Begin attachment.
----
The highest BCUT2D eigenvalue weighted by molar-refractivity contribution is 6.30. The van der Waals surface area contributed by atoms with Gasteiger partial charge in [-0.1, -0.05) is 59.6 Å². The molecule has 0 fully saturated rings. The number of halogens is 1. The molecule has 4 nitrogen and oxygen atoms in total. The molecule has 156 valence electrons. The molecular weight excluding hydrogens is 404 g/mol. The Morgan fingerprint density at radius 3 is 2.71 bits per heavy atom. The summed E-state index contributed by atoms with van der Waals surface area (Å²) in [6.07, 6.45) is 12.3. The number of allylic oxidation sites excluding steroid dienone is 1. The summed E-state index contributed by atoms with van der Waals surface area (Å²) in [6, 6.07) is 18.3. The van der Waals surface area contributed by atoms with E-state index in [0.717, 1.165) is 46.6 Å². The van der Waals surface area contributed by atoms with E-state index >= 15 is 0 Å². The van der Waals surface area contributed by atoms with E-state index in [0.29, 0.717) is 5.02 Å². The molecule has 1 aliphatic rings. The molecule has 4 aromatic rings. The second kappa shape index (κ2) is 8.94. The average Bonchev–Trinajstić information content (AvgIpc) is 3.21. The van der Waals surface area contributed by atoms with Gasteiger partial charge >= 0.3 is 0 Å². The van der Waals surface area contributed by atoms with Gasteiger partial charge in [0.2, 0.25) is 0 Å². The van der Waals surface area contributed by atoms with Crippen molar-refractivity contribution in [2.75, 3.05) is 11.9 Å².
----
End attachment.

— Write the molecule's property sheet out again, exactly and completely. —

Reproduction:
The highest BCUT2D eigenvalue weighted by molar-refractivity contribution is 6.30. The van der Waals surface area contributed by atoms with Gasteiger partial charge in [-0.1, -0.05) is 59.6 Å². The molecule has 0 fully saturated rings. The number of halogens is 1. The molecule has 4 nitrogen and oxygen atoms in total. The molecule has 156 valence electrons. The molecular weight excluding hydrogens is 404 g/mol. The Morgan fingerprint density at radius 3 is 2.71 bits per heavy atom. The summed E-state index contributed by atoms with van der Waals surface area (Å²) in [6.07, 6.45) is 12.3. The number of allylic oxidation sites excluding steroid dienone is 1. The summed E-state index contributed by atoms with van der Waals surface area (Å²) in [6, 6.07) is 18.3. The van der Waals surface area contributed by atoms with E-state index in [0.717, 1.165) is 46.6 Å². The van der Waals surface area contributed by atoms with E-state index >= 15 is 0 Å². The van der Waals surface area contributed by atoms with E-state index in [0.29, 0.717) is 5.02 Å². The molecule has 1 aliphatic rings. The molecule has 4 aromatic rings. The second kappa shape index (κ2) is 8.94. The average Bonchev–Trinajstić information content (AvgIpc) is 3.21. The van der Waals surface area contributed by atoms with Gasteiger partial charge >= 0.3 is 0 Å². The van der Waals surface area contributed by atoms with Gasteiger partial charge in [0.2, 0.25) is 0 Å². The van der Waals surface area contributed by atoms with Crippen molar-refractivity contribution in [2.75, 3.05) is 11.9 Å².